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Adaptation of a Mice Doppler Echocardiography Platform to Measure Cardiac Flow Velocities for Embryonic Chicken and Adult Zebrafish

journal contribution
submitted on 2024-03-14, 07:27 and posted on 2024-03-14, 07:27 authored by Fatiha M. Benslimane, Maha Alser, Zain Z. Zakaria, Anju Sharma, Hana A. Abdelrahman, Huseyin C. Yalcin

Ultrasonography is the most widely used imaging technique in cardiovascular medicine. In this technique, a piezoelectric crystal produces, sends, and receives high frequency ultrasound waves to the body to create an image of internal organs. It enables practical real time visualization in a non-invasive manner, making the modality especially useful to image dynamic cardiac structures. In the last few decades, echocardiography has been applied to in vivo cardiac disease models, mainly to rodents. While clinical echocardiography platforms can be used for relatively large animals such as pigs and rats, specialized systems are needed for smaller species. Theoretically, as the size of the imaged sample decreases, the frequency of the ultrasound transducer needed to image the sample increases. There are multiple modes of echocardiography imaging. In Doppler mode, erythrocytes blood flow velocities are measured from the frequency shift of the sent ultrasound waves compared to received echoes. Recorded data are then used to calculate cardiac function parameters such as cardiac output, as well as the hemodynamic shear stress levels in the heart and blood vessels. The multi-mode (i.e., b-mode, m-mode, Pulsed Doppler, Tissue Doppler, etc.) small animal ultrasound systems in the market can be used for most in vivo cardiac disease models including mice, embryonic chick and zebrafish. These systems are also associated with significant costs. Alternatively, there are more economical single-mode echocardiography platforms. However, these are originally built for mice studies and they need to be tested and evaluated for smaller experimental models. We recently adapted a mice Doppler echocardiography system to measure cardiac flow velocities for adult zebrafish and embryonic chicken. We successfully assessed cardiac function and hemodynamic shear stress for normal as well as for diseased embryonic chicken and zebrafish. In this paper, we will present our detailed protocols for Doppler flow measurements and further cardiac function analysis on these models using the setup. The protocols will involve detailed steps for animal stabilization, probe orientation for specific measurements, data acquisition, and data analysis. We believe this information will help cardiac researchers to establish similar echocardiography platforms in their labs in a practical and economical manner.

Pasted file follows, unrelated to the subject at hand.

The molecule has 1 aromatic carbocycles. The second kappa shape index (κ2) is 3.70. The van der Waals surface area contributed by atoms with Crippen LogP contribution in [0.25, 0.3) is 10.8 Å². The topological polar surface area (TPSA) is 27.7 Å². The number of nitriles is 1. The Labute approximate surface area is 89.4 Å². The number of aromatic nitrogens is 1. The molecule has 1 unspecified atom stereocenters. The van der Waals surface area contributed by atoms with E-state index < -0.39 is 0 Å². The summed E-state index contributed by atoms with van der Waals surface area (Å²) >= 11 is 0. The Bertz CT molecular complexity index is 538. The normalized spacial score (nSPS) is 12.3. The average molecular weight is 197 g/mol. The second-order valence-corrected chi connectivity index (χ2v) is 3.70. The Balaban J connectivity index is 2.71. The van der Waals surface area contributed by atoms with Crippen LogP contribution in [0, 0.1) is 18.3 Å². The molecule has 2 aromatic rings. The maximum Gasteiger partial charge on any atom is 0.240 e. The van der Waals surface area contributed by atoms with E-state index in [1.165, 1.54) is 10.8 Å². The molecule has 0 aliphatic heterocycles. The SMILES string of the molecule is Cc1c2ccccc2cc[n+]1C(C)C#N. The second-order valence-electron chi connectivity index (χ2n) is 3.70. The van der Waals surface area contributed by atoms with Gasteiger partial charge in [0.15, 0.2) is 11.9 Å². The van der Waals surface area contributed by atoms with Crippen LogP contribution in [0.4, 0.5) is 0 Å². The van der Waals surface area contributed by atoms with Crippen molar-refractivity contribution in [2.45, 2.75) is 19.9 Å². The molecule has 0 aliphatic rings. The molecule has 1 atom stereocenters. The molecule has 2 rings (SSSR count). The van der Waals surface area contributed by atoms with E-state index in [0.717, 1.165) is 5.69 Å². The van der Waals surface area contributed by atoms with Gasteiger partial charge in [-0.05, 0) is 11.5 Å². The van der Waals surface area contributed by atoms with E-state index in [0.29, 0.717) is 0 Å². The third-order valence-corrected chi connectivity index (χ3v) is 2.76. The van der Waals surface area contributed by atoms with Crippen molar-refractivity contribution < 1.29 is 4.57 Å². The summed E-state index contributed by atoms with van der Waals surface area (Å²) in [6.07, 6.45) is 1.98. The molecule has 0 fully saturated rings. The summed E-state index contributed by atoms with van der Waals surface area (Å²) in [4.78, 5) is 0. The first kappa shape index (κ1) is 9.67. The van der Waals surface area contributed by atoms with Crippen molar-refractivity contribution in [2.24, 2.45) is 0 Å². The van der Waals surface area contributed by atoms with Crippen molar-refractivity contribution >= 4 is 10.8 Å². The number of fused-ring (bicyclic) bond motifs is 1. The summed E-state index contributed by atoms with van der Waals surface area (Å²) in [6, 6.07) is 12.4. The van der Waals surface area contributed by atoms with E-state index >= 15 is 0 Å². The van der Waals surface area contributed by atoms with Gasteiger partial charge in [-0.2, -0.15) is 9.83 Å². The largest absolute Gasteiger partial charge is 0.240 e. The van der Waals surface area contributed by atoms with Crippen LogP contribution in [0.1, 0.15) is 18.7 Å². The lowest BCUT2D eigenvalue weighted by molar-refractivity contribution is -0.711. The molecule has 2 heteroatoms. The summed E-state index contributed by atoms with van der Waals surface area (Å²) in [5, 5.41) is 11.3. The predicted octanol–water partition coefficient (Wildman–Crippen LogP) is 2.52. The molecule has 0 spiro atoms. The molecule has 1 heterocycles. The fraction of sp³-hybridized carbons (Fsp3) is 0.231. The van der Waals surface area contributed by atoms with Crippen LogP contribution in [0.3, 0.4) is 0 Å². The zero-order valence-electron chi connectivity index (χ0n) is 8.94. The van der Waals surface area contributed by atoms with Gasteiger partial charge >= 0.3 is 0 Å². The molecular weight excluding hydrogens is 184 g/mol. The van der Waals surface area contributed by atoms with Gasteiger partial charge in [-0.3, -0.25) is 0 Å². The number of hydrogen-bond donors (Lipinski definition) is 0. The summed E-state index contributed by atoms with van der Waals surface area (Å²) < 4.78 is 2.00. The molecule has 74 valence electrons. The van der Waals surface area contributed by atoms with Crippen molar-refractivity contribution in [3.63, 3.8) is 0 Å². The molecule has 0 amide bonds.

Other Information

Published in: Frontiers in Bioengineering and Biotechnology
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Open Access funding provided by the Qatar National Library.



  • English



Publication Year

  • 2019

License statement

This Item is licensed under the Creative Commons Attribution 4.0 International License.

Institution affiliated with

  • Qatar University
  • Biomedical Research Center - QU
  • College of Arts and Sciences - QU

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